Guiding Process Social Complexity
The process of organising (= organisation) decides how social complexity is reduced. This can happen in two opposing ways: “Does the organisation decide whether to trust or control?” These decision-making procedures form the guiding process social complexity.
Control enables a packaging of information. This is indispensable for (self) regulation of larger social systems. By regulating, the organisation also burdens itself with having to evaluate this information. This costs time and personnel. The capacity for this is limited by necessity – and demotivating the regulated positions must also be kept in check. Therefore, a decision must be made as to where and how much regulation the organisation can afford.
Complexity can be significantly reduced by trust. Individual parts of the organisation are not overloaded with communications, can process more information and, particularly, more quickly. Therefore, trust is not an act of humanity, but simply an important variant in handling social complexity! A disadvantage is that the ability to coordinate the activities in the organisation reduces. At the same time, the overview is reduced with regard to how activities may have a knock-on effect on other areas of the organisation.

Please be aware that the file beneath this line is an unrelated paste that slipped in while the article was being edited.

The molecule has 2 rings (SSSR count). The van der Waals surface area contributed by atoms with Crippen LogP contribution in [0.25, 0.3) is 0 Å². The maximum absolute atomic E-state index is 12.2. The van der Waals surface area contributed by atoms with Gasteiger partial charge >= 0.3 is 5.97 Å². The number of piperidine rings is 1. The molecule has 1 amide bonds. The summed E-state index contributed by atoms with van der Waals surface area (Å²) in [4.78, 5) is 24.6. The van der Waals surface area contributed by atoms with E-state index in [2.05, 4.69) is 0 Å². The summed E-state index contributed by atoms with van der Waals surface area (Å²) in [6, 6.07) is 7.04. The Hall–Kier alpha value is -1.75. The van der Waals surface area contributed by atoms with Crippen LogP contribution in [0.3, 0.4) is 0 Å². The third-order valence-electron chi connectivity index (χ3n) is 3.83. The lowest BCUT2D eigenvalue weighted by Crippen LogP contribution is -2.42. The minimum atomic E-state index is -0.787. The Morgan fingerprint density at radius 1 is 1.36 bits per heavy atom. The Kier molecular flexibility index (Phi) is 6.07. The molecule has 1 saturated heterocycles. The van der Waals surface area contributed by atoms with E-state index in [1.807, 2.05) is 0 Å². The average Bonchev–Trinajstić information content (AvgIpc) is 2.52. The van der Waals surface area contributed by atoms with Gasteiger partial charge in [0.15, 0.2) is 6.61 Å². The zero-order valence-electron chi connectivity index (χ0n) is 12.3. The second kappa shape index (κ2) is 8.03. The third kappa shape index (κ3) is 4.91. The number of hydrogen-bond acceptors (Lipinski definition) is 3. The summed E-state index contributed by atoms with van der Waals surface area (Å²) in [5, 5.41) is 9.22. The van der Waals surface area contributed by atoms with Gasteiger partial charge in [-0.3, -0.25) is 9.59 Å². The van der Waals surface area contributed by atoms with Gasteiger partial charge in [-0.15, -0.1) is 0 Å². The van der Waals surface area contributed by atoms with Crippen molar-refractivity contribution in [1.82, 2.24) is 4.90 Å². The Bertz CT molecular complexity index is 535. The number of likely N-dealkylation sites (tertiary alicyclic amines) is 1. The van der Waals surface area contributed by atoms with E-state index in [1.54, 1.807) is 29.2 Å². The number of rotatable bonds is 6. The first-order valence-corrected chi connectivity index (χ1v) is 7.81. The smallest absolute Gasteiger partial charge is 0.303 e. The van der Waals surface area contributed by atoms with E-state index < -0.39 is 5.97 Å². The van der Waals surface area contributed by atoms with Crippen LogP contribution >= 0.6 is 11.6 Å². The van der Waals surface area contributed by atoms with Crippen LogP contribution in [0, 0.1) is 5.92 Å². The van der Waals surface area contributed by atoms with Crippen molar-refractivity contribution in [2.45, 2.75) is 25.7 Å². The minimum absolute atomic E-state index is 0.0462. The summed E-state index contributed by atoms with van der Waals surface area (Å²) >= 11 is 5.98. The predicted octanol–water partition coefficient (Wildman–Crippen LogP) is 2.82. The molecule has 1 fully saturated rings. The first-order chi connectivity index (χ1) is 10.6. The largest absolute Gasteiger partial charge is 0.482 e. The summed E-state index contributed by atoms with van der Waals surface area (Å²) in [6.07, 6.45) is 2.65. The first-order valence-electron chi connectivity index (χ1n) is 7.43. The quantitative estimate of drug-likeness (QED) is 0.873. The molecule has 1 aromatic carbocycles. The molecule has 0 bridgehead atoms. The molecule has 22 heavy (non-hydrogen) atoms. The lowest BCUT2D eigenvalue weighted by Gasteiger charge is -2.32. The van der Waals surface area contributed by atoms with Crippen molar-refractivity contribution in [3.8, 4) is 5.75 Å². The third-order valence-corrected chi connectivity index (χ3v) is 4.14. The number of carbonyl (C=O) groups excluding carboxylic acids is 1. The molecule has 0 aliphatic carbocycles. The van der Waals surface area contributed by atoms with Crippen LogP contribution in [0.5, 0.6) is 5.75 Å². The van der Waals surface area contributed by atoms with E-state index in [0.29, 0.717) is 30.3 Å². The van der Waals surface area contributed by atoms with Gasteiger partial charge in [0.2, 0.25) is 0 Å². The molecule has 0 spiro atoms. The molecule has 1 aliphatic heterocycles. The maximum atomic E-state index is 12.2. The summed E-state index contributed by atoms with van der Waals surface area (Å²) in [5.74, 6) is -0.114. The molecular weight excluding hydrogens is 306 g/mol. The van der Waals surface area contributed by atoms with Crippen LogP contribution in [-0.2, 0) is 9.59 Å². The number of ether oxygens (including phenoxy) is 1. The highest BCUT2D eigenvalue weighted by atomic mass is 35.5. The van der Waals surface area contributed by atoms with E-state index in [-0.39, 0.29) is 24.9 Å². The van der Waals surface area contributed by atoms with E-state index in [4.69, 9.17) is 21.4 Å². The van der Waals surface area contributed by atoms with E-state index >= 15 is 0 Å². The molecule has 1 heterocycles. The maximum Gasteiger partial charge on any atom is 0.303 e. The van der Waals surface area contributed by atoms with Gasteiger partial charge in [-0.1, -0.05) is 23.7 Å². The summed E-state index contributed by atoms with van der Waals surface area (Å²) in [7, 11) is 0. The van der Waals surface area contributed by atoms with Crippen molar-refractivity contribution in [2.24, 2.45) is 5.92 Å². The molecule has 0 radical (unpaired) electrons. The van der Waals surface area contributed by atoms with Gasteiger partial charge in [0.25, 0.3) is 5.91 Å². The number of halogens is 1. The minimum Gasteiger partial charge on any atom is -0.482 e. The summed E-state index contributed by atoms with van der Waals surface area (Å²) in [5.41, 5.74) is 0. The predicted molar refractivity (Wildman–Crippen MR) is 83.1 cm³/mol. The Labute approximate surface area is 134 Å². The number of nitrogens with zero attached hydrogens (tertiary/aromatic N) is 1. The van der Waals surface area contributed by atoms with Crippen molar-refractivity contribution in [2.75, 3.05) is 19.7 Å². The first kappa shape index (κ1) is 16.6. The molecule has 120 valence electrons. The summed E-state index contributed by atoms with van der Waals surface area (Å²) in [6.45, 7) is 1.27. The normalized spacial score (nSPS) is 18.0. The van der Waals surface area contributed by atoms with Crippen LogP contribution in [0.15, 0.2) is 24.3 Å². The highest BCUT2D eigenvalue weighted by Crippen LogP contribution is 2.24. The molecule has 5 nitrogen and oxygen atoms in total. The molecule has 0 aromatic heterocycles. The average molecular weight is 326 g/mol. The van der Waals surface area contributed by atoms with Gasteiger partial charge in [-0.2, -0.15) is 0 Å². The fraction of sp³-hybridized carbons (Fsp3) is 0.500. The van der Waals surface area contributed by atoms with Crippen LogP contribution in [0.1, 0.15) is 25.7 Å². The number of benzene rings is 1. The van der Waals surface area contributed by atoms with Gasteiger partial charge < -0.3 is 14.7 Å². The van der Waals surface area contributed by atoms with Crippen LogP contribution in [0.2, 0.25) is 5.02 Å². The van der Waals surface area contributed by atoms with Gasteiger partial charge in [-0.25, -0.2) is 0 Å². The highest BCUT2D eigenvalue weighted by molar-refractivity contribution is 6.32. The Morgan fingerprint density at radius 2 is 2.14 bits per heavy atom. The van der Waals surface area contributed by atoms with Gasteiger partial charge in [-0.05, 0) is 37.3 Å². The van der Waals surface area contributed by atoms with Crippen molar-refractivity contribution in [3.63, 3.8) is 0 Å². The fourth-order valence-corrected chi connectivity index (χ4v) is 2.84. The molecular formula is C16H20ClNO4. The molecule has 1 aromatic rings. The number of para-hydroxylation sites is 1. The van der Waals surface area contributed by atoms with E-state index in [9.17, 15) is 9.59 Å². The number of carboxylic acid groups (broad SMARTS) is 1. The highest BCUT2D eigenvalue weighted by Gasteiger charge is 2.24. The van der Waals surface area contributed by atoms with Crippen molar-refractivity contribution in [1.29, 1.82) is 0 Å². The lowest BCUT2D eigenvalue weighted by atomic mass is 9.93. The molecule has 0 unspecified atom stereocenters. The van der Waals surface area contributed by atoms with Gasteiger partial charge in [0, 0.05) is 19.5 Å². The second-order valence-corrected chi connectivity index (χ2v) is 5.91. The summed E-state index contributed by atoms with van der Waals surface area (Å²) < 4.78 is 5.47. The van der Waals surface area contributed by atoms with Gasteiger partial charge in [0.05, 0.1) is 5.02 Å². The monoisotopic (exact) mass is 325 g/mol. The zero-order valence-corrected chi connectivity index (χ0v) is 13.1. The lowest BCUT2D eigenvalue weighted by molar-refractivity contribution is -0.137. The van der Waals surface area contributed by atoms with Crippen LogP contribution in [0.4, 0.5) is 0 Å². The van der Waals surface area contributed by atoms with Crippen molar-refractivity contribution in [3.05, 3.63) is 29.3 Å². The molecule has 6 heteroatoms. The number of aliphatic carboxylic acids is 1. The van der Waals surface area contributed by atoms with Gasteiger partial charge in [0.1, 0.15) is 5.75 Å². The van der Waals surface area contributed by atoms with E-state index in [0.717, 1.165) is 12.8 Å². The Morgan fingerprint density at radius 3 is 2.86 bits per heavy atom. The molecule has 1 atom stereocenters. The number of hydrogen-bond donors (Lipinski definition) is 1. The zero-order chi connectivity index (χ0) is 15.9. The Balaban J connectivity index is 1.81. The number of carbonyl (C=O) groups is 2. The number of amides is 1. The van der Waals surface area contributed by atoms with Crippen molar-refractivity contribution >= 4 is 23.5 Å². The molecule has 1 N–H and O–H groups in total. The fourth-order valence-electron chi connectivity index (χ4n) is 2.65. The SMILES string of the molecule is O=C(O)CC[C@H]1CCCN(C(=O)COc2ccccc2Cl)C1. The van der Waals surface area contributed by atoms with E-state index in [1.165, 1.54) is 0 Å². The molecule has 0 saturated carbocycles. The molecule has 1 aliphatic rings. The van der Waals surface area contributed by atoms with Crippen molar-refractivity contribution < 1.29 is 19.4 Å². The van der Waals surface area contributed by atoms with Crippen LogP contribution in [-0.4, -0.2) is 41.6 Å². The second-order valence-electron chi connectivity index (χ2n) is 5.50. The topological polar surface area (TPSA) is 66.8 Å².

Clearly, both decision poles, trusting as well as regulation, incur costs, which must be kept in mind. Any assessment or favouritism of one of the two poles must, for this reason, be viewed sceptically (trust is good, control is better). The art of organising consists of deciding where, when and how trust or, respectively, regulation is necessary.